They also tried out a funky shift in the seventh inning Sunday, with Kris Bryant as a fourth outfielder in left-center, Addison Russell as the only defender on the left side of the infield and Javy Baez playing on the grass in shallow right field. It worked, as Carpenter grounded it to Baez for a routine out.

Beyond that, all the Cubs can do is hope time eventually wears Carpenter down. After all, nobody can stay this hot forever.

Even though Carpenter and the Cardinals are leaving town after Sunday's game, these two team square off against each other again next weekend for the final series in St. Louis.

"For them, it's a blast to watch," Maddon said. "Give the guy credit. What he's working right now is unique. The last time I saw it was Daniel Murphy. 

"Before that, I think, was Barry Bonds in the World Series in 2002. Playoffs with Murphy a couple years ago, where the guy — every pitch that is thrown — he's on time, he's on balance with a forceful swing that looks like the ball can go out of the ballpark every time. Bonds, Murphy and now him."

That's some serious company to be in.

So what's led to this insane stretch from Carpenter?

Maybe it's the salsa.

When told about that theory, Maddon laughed and said:

"Listen, that makes total sense to me. Can he send a jar over here, please?"

With trade deadline approaching, Cubs know they can't rely on Yu Darvish

With trade deadline approaching, Cubs know they can't rely on Yu Darvish

Sunday began like most days have around the Cubs recently: No update on Yu Darvish.

But while the skies opened up over Wrigley Field about 90 minutes before game time, Cubs president of baseball operations Theo Epstein sat in the third-base dugout and spoke candidly about where Darvish is at currently and how much the Cubs can count on him during the stretch run.

Darvish threw from flat ground — 135 feet — Sunday morning and Epstein said it was "his best day in a long time. He threw really well and felt really good."

Still, there is no specific timetable for when Darvish may be back on the Wrigley Field mound, facing live hitters in a game that matters.

The next step for Darvish will be throwing off a mound, but the Cubs aren't yet talking about where or when the 31-year-old pitcher will go on a rehab assignment.

With the non-waiver trade deadline approaching in just over a week, Epstein and the Cubs know they can't simply project Darvish into the September — or October — rotation.

"I think just making an educated guess," Epstein said. "You can't be overly reliant on somebody who hasn't been able to stay healthy and perform this year. At the same time, you track the rehab closely because you know you have to try to anticipate what he might be able to give you.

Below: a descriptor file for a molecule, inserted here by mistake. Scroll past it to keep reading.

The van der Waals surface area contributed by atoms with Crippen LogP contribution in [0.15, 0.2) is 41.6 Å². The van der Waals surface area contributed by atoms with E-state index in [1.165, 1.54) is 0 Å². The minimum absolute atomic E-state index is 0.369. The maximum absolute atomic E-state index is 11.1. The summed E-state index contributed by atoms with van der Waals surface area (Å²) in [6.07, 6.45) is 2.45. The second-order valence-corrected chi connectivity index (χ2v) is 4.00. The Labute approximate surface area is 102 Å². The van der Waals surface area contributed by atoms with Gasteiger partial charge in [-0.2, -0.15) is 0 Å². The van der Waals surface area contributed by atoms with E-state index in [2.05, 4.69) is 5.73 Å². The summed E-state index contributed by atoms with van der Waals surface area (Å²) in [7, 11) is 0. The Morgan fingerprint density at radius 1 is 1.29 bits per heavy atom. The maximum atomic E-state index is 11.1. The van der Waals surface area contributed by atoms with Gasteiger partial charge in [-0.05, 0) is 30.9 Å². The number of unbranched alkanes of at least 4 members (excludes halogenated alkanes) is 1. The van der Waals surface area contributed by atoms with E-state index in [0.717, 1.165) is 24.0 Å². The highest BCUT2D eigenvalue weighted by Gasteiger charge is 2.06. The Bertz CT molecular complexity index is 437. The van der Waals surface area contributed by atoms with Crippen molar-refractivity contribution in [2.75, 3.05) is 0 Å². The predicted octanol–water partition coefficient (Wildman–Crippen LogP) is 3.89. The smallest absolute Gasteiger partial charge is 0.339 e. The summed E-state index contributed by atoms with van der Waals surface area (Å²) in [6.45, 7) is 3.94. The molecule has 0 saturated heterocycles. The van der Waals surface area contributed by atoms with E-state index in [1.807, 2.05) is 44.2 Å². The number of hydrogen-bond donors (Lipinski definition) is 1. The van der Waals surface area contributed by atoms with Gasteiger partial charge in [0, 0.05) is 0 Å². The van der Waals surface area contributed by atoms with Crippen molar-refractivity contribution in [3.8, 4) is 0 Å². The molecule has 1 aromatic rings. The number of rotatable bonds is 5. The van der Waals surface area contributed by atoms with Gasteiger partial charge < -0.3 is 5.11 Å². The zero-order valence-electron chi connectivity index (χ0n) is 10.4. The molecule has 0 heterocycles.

"...If you put yourself in a position where you're overly reliant on something that hasn't been dependable up to this point and then it doesn't come through, it's probably more on you than on the fates."

Darvish has accounted for only 40 innings for the Cubs this season and hasn't pitched since May 20. He made it through 5 innings just three times in his eight starts on the campaign.

This is the second DL stint for Darvish this season. He had a bout of the flu in early May and then initially went back on the shelf over Memorial Day Weekend with a triceps issue. The triceps strain has morphed into an elbow impingement after Darvish made a rehab start with Class-A South Bend and he received a cortisone shot in the elbow in late June.

Mike Montgomery has taken Darvish's place in the Cubs rotation and the southpaw has had a lot of success in the role with a 3.02 ERA and 1.18 WHIP in 10 starts, averaging nearly 6 innings a start.

Of course, Montgomery's insertion into the rotation has left a bit of a hole in the bullpen as the Cubs have been without their top long man and down one reliable left-handed option.

The long relief role was filled last week with the trade for Jesse Chavez, but the Cubs could probably still use another lefty in the bullpen with Justin Wilson's control issues, Brian Duensing's struggles and Randy Rosario's relative inexperience and worrisome peripheral numbers.

Whether the Cubs will acquire another starting pitcher before the trade deadline is unknown. Epstein's front office knows they need more pitching and understands it's much harder to acquire arms after July 31 than before.

But with Montgomery already filling the last spot in the rotation, Drew Smyly on the comeback trail from Tommy John surgery while being stretched out as a starter and now Chavez in town, the Cubs have some veteran starting pitching depth beyond the inexperienced Luke Farrell and Duane Underwood Jr.

The starting pitching market is relatively thin at the moment in terms of arms a team like the Cubs could acquire and plug into a potential playoff rotation. And that's saying nothing of the pieces it would require to pull off such a move, as the Cubs don't have the elite-level prospects they once had to acquire Aroldis Chapman and Jose Quintana the past two summers.

But with Darvish's status unknown and Tyler Chatwood currently boasting more walks than strikeouts through 18 starts, the Cubs aren't exactly sleeping easy at night trying to project their October rotation.

Epstein acknowledged the front office is focused primarily on pitching ahead of the deadline and though it may be tougher to make those big-name deals compared to years past, that doesn't necessarily take the Cubs out of the running on the impact guys.

Still, don't expect Jacob deGrom or Chris Archer to be walking through that door anytime soon.

"I think we're in a more difficult position to do so. I don't think it's impossible," Epstein said. "But certain years lend themselves to being able to participate in more hands. Other years, because of the way your prospects are performing or because of your desire to keep growing the farm system or just the nature of what's available and how much you need, you have to be more selective.

"I think we're hopefully pursuing a lot of different things, but I think in terms of what's realistic for us, we have to be a little bit more targeted, more selective and a little more opportunistic. And that's fine. Sometimes those end up being the best deals. The Chavez deal is an example of that. He's probably not a name anyone had mentioned at all. We think he's a really good fit for us.

"So that's [an example of] the kind of stuff we're looking to do. While participating in everything else, but knowing that most of the stuff we talked about we won't be able to get done."